School Superintendent Addresses Safety Fears - Beckley, Bluefield & Lewisburg News, Weather, Sports

School Superintendent Addresses Safety Fears

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Could Friday's Elementary School Massacre been prevented?

"Even before that happened, I always worry. Especially because this is the first time I've had a kid at school, that's the first thing on my mind. Is he okay at school, is something going to happen where I can't get to him in time? I'm sure that's every parents fear. Every single time they drop their kid off," said a mother of a Pre-K student, Jessica Jones.

To find out just how easy it is for an intruder to walk into an Elementary School, 59 News Reporter Jessie Gavin went through the process anyone would have to go through to be let in the front doors.

First you have to push the button to the left of the door. You tell the Visitors Office who you are and what your intentions are. If they approve, they buzz you in and the door is unlocked. You then need to go directly to the Visitors Office where they will ask for your Drivers License and have you sign in to the guest book.

Raleigh County Superintendent Jim Brown explained, in light of the Elementary School Massacre, what additional safety precautions and measures will soon be in place.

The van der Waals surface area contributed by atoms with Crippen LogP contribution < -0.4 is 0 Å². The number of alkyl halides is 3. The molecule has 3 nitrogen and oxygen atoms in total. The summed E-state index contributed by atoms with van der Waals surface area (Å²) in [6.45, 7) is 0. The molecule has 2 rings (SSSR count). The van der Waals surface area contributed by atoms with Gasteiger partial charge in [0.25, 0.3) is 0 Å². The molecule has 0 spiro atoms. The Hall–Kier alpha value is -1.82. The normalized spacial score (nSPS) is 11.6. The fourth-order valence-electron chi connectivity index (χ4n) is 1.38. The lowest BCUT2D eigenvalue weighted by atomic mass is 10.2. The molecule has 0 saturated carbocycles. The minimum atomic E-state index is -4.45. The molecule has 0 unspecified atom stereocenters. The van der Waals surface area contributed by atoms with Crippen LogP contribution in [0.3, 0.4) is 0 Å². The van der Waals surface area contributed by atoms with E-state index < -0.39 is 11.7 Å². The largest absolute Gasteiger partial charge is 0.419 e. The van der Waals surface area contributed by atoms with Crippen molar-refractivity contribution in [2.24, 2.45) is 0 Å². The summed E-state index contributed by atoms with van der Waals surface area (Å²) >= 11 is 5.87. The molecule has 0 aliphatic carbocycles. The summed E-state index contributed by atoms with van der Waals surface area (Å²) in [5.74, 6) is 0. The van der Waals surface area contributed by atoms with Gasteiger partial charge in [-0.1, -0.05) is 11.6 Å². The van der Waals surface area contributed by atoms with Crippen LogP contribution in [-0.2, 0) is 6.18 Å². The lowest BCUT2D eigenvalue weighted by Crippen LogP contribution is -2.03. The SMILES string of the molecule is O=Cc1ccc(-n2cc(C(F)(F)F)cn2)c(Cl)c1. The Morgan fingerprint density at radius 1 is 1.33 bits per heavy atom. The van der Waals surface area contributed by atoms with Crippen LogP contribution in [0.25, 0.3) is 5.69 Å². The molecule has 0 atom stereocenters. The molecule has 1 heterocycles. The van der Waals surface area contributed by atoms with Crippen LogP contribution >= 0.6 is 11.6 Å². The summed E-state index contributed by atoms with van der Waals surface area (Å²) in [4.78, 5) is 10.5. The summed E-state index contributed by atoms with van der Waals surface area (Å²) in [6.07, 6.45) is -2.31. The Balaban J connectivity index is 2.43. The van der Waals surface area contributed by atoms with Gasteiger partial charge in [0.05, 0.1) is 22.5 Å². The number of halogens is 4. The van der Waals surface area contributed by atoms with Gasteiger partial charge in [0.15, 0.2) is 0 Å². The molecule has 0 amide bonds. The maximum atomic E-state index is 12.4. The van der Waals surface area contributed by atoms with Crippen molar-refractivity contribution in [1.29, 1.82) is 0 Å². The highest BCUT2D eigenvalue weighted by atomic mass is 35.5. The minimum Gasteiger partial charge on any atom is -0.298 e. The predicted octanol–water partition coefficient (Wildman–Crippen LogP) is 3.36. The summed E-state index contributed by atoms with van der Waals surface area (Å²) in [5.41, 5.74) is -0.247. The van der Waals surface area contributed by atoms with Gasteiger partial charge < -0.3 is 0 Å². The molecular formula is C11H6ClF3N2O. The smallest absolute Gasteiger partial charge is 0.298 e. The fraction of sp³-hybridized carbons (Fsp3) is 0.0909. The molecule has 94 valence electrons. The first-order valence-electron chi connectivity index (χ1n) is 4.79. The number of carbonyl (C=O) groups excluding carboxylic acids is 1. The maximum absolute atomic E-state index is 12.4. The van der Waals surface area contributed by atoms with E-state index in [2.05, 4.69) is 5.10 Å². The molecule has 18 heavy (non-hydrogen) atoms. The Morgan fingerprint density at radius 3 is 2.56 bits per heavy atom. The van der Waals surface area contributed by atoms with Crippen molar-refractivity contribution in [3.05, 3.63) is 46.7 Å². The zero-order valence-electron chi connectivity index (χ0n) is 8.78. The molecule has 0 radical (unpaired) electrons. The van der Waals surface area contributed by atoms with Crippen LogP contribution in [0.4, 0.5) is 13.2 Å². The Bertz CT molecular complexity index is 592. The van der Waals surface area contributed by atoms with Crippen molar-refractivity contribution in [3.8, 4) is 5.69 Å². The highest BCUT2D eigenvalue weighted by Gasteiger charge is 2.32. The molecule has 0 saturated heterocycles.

"This morning we had a conference call with all our principals. We wanted to revisit the strategic issues that we have as far as insuring student safety. One of the main areas is point of access as far as individuals coming and reporting to the school and what those expectations are," said Raleigh County Superintendent Jim Brown.

Jessica Jones explained what she'd like to see changed in schools.

"Maybe they need to go through and do some drills, some emergency planning. If something is to happen, how can keep the teachers notified? Maybe have everyone have a walkie talkie that's connected to the office somehow," she said.

Brown reiterated that schools already have in place regular practice safety drills.

"Our schools are automatically well tuned. We have an automatic lockdown where students are in classrooms and doors are locked. We run these drills at least every two months."

Student safety is always a schools' priority.  Brown said his schools are always looking for new ways to stay safe.

"I would tell you though, our schools are very safe, our teachers are very conscientious. Our administrative teams are very proactive in how they handle student safety and it's always a priority."

If you have any ideas on how to improve security systems at schools, let us know on our WVNS 59 News Facebook Page.

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